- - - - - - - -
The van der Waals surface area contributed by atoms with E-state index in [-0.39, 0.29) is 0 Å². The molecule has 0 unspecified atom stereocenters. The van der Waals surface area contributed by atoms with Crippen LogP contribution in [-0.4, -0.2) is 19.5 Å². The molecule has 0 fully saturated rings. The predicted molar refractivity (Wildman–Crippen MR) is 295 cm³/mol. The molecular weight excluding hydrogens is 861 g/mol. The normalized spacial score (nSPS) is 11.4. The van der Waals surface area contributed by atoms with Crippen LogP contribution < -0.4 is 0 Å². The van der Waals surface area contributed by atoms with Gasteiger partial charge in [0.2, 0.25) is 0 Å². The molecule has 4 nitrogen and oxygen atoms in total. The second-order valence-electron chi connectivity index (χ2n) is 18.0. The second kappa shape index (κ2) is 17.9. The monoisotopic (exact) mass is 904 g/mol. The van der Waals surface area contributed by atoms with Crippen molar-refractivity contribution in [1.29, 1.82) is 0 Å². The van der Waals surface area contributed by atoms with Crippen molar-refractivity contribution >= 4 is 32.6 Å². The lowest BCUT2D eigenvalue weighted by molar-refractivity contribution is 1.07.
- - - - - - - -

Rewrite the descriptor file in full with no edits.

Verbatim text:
The van der Waals surface area contributed by atoms with E-state index in [-0.39, 0.29) is 0 Å². The molecule has 0 unspecified atom stereocenters. The van der Waals surface area contributed by atoms with Crippen LogP contribution in [-0.4, -0.2) is 19.5 Å². The molecule has 0 fully saturated rings. The predicted molar refractivity (Wildman–Crippen MR) is 295 cm³/mol. The molecular weight excluding hydrogens is 861 g/mol. The normalized spacial score (nSPS) is 11.4. The van der Waals surface area contributed by atoms with Crippen LogP contribution < -0.4 is 0 Å². The van der Waals surface area contributed by atoms with Gasteiger partial charge in [0.2, 0.25) is 0 Å². The molecule has 4 nitrogen and oxygen atoms in total. The second-order valence-electron chi connectivity index (χ2n) is 18.0. The second kappa shape index (κ2) is 17.9. The monoisotopic (exact) mass is 904 g/mol. The van der Waals surface area contributed by atoms with Crippen molar-refractivity contribution in [1.29, 1.82) is 0 Å². The van der Waals surface area contributed by atoms with Crippen molar-refractivity contribution >= 4 is 32.6 Å². The lowest BCUT2D eigenvalue weighted by molar-refractivity contribution is 1.07.